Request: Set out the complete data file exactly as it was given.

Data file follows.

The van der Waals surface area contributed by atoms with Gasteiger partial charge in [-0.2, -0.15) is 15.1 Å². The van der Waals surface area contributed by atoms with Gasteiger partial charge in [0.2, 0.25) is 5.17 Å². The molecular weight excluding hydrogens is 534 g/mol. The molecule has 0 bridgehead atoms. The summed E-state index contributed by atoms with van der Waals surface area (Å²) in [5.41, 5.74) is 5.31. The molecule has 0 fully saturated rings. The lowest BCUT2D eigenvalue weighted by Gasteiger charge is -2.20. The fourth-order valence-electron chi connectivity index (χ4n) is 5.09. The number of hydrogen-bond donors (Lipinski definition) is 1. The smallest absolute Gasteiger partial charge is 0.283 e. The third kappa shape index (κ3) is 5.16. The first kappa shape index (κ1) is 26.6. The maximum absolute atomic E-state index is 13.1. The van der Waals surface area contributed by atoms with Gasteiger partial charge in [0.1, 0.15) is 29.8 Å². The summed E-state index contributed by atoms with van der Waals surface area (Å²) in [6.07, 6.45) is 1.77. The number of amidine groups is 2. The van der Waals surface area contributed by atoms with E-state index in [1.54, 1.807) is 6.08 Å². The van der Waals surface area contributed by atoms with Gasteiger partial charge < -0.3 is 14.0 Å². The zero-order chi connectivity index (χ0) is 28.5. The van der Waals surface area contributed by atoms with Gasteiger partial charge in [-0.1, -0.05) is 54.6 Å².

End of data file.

The van der Waals surface area contributed by atoms with Gasteiger partial charge in [-0.2, -0.15) is 15.1 Å². The van der Waals surface area contributed by atoms with Gasteiger partial charge in [0.2, 0.25) is 5.17 Å². The molecular weight excluding hydrogens is 534 g/mol. The molecule has 0 bridgehead atoms. The summed E-state index contributed by atoms with van der Waals surface area (Å²) in [5.41, 5.74) is 5.31. The molecule has 0 fully saturated rings. The lowest BCUT2D eigenvalue weighted by Gasteiger charge is -2.20. The fourth-order valence-electron chi connectivity index (χ4n) is 5.09. The number of hydrogen-bond donors (Lipinski definition) is 1. The smallest absolute Gasteiger partial charge is 0.283 e. The third kappa shape index (κ3) is 5.16. The first kappa shape index (κ1) is 26.6. The maximum absolute atomic E-state index is 13.1. The van der Waals surface area contributed by atoms with Gasteiger partial charge in [0.1, 0.15) is 29.8 Å². The summed E-state index contributed by atoms with van der Waals surface area (Å²) in [6.07, 6.45) is 1.77. The number of amidine groups is 2. The van der Waals surface area contributed by atoms with E-state index in [1.54, 1.807) is 6.08 Å². The van der Waals surface area contributed by atoms with Gasteiger partial charge < -0.3 is 14.0 Å². The zero-order chi connectivity index (χ0) is 28.5. The van der Waals surface area contributed by atoms with Gasteiger partial charge in [-0.1, -0.05) is 54.6 Å².